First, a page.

The Nuclear Regulatory Commission has decided against fining a Wyoming uranium mine that spilled radioactive waste on U.S. Highway 191 south of Blanding, Utah, last year.
In a June 29 letter to mine owner Cameco Resources, the federal commission concluded that a fine of $35,000 was not necessary because of the company’s acceptable corrective action plan and previous inspection record.
“To encourage prompt identification and comprehensive correction of violations, I have been authorized not to propose a civil penalty in this case,” wrote Scott Morris, deputy regional administrator for the NRC.
However, Cameco might face increased inspection, and “significant violations in the future could result in civil penalty,” Morris said, because of the severity of the violations issued to the company after the spill.
Twice a year, the mill accepts the radioactive sludge for permanent storage in its certified waste-containment cells. Barium sulfate is a normal byproduct of the Smith Ranch in-situ uranium mine in Converse County, Wyoming.
In 2015, a waste shipment leaked en route to the White Mesa mill. In 2016, a more severe leak spilled the toxic sludge onto the highway, leaving a trail of white paste behind the truck. It is not known how much of the 12 cubic yards of waste spilled in route. The driver said the load shifted and leaked after he braked hard near Meeker to avoid a deer.
After the 2016 leak and spill, nuclear regulators halted Cameco shipments. Then an inspection in November 2016 revealed nine shipping violations, triggering corrective actions and public hearings to explain what went wrong.
In a May 4 hearing with the NRC about the nine shipping violations, Cameco outlined how it corrected the way it ships barium sulfate sludge to the White Mesa uranium mill south of Blanding.
“We have completed what we believe are comprehensive corrective actions to address and prevent occurrence of each violation,” said Brett Berg, president of Cameco Resources, during the enforcement conference and public hearing.
Cameco said it would begin using new containers designed for sludge and pond sediments, and place the waste in industrial bags before it goes into containers. Cameco also said it would add dunnage to fill voids in the load to keep it from shifting, and wo8uld add improved absorbent polymer to keep free water from sloshing around.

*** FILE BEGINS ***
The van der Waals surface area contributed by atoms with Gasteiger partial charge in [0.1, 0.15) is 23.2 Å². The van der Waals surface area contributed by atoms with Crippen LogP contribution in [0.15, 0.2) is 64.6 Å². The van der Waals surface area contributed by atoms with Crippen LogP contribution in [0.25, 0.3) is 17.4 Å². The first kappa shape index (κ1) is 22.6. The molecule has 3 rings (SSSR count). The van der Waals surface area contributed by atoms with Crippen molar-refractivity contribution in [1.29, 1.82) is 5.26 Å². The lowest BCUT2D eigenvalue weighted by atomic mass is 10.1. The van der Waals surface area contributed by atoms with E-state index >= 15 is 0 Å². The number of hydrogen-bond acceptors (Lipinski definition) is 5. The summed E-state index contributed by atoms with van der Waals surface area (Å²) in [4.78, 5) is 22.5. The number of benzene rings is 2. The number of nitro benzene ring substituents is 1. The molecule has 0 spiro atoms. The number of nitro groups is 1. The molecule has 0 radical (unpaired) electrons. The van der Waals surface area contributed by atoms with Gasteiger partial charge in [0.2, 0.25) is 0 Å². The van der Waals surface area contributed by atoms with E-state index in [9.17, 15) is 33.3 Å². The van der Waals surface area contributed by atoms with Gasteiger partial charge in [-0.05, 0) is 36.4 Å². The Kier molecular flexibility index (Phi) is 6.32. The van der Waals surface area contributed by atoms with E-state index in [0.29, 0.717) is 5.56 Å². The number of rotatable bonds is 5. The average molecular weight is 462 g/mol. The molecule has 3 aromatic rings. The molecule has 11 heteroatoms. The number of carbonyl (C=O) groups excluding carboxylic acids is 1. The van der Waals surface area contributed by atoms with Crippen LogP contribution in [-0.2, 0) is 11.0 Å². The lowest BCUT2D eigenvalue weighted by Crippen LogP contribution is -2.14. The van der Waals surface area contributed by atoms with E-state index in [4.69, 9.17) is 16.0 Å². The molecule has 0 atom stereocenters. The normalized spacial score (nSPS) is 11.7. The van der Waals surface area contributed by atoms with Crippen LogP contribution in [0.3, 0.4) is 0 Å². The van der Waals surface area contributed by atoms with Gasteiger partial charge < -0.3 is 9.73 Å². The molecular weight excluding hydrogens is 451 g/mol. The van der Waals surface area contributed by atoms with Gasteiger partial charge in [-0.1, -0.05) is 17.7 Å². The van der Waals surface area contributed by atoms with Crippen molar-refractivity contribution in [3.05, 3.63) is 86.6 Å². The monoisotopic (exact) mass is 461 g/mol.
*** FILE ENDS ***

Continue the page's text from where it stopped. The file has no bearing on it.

The inspection also revealed the company was misclassifying radioactive waste at a lower level than the actual shipment. Cameco said it has adjusted its testing methodology in order to classify radioactive waste accurately and would sample and test each waste shipment before transport, rather than take limited samples. Officials also said the company has improved hazardous materials training.
After Cameco has completed its improvement plan, it will request another inspection. If approved, Cameco could be authorized to resume barium sulfate shipments to the White Mesa uranium mill.
“They cannot resume shipments until they complete all the actions they promised to take, and we conduct inspections to verify that,” said Victor Dricks, public affairs officer for the NRC.
Grand Canyon Trust, an environmental group that has been critical of the uranium mining industry, expressed disappointment at the lack of a fine.
“We expect that rigorous action be taken to hold the uranium industry accountable if more spills occur in the future,” Anne Mariah Tapp, law and policy adviser, said in a news release. “NRC has an obligation to protect the multitude of western communities located on the transport routes for radioactive material traveling to the White Mesa Mill. This is particularly important for the White Mesa community of the Ute Mountain Ute Tribe, which is located only three miles from the mill and is most at risk from the cumulative impact of the spills, emissions, and leaks that occur at that facility.”